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Thursday, 25 July, 2002, 12:22 GMT 13:22 UK
Is Britain prepared for national emergency?
11 September terrorist attack on One World Trade Center
Could it happen here?
BBC correspondents Daniel Sandford and Paul Adams examine the implications of a Commons defence select committee report into security and defence in the wake of the 11 September terrorist attacks.
Daniel Sandford

Much has been done to improve security at airports and strategic sites since 11 September.

But the 11 members of the Labour-dominated Commons defence select committee feel the government failed to grasp a unique opportunity to re-examine how the UK deals with national disasters.

Its report says: "If the events of 11 September had not been able to galvanise Whitehall departments into constructive, co-ordinated and urgent action, it is difficult to imagine what would have.

"Our criticism is not that nothing has been done.

In many areas, the government has confused activity with achievement

Defence Select Committee

"On the contrary, a great deal of effort has been expended without clear strategic direction.

The report continues: "In many areas, the government has confused activity with achievement."

Three months before 11 September, the government set up the Civil Contingencies Secretariat (CCS) in the Cabinet Office.

It was designed to handle major national crises in the light of the 2000 fuel protests and the 2001 foot-and-mouth epidemic.

But the report says: "It is a matter of regret that the CCS was not able to respond more positively and energetically to the events of 11 September.

"Instead of using its unique position at the heart of government ... it seems to have become bogged down in the details of the plans of individual departments."

National disaster

The report continues: "Instead of being the solution to the habitual 'departmentalism' of Whitehall, it has become a casualty of it."

The MPs suggest the CCS should be transformed into the Emergency Planning Agency.

Led by a cabinet minister - but not the home secretary, who is too busy - it would be a one-stop shop for all government departments and local authorities.

As well as advising on how to prepare for emergencies, it would take the lead in the event of a national disaster.

Nuclear attack

The committee is also concerned the armed forces, police, fire and ambulance services all use incompatible radio systems.

And the proposed solution, Airwave, is beset by teething problems and delays.

The Emergency Communication Network is supposed to operate outside the public telephone network in the event of a disaster.

But Hounslow chief emergency planning officer David Kerry calls it "a waste of space and money".

The committee also believes the fire and ambulance services need extra training and new equipment to prepare for a chemical, biological, radiological or nuclear attack.

Paul Adams

The committee's findings raise three key questions:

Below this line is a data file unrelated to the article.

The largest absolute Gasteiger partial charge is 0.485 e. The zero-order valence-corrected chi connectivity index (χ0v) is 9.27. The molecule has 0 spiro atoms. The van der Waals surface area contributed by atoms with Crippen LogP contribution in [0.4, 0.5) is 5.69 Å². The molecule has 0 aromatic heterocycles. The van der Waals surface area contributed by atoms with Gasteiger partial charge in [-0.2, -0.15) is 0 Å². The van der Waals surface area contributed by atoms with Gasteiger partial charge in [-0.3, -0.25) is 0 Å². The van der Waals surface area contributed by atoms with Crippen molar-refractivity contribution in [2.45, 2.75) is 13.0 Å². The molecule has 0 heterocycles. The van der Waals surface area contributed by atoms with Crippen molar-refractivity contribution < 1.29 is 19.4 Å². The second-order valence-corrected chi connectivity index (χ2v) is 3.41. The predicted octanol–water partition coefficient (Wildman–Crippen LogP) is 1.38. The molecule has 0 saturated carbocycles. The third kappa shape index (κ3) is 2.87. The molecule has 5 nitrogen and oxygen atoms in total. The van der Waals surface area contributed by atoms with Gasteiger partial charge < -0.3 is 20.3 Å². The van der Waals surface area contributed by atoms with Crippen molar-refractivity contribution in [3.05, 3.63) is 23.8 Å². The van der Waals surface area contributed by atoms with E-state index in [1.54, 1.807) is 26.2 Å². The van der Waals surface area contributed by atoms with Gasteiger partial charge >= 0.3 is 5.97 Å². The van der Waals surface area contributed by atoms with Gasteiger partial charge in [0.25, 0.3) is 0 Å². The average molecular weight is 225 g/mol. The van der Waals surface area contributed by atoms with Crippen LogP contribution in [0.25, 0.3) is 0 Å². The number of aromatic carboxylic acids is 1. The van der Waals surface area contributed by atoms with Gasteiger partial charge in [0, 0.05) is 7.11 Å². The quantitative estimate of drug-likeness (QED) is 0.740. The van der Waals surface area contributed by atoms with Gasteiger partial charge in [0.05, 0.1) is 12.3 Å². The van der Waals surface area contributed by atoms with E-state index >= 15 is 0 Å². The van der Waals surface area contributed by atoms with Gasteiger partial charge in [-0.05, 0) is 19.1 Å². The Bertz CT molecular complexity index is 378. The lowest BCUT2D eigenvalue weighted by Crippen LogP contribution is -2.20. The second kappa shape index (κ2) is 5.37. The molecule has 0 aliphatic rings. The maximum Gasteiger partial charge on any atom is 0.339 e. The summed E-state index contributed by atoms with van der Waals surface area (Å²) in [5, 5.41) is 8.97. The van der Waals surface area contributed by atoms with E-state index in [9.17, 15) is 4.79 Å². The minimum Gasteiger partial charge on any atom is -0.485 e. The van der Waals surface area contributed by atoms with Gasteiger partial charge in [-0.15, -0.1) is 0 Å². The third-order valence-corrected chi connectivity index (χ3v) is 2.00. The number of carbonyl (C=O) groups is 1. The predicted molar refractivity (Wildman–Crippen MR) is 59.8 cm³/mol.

• What is being done to protect against "rogue" aircraft such as the planes hijacked and used as missiles last September?

  • How well are the UK's forces and bases defended against terrorist attack?

  • How much help can the armed forces be expected to provide emergency services in the event of a major crisis?

Some of the answers are contained in the new chapter of the Ministry of Defence (MoD) Strategic Defence Review, published earlier this month.

Privately, officials admit the chances of intercepting a "rogue" aircraft originating inside the UK are practically zero.

But the government says it intends to "refine" existing arrangements "as necessary".

Although apart from enhancing radar systems and making three extra airfields suitable for Tornado F3 Quick Reaction Alert aircraft, little is likely to change.

Tornado F3
Extra airfields are being made suitable for Tornado F3s

The MoD denies not enough is being done to defend key sites against terrorism.

The report says an "asymmetric threat" is a danger at Portsmouth naval base.

But officials say discussions of concrete measures to enhance security are "not helpful."

They also bristle at the report's assertion that the armed forces do not maintain manpower or resources dedicated to assisting civil authorities.

Officials say the Army's role in the foot-and-mouth crisis proves regular forces are always available on request.

One defence source calls the MPs' argument "spurious".

"We do not have the luxury of setting aside troops for this," he says.

Volunteer reserves

The Strategic Defence Review makes clear large numbers of frontline troops will not be tied up dealing with terrorist threats to the UK.

But it pledges to make it easier for civil authorities to get help when needed.

The review also outlines plans for Reaction Forces made up of some 6,000 volunteer reserves, with limited extra training, to help with the UK's defence and security.

The report says it is taking too long to establish the units.

But officials say an "initial capability" should be in place by the end of the year.

See also:

24 Jul 02 | Politics
14 Dec 01 | Politics
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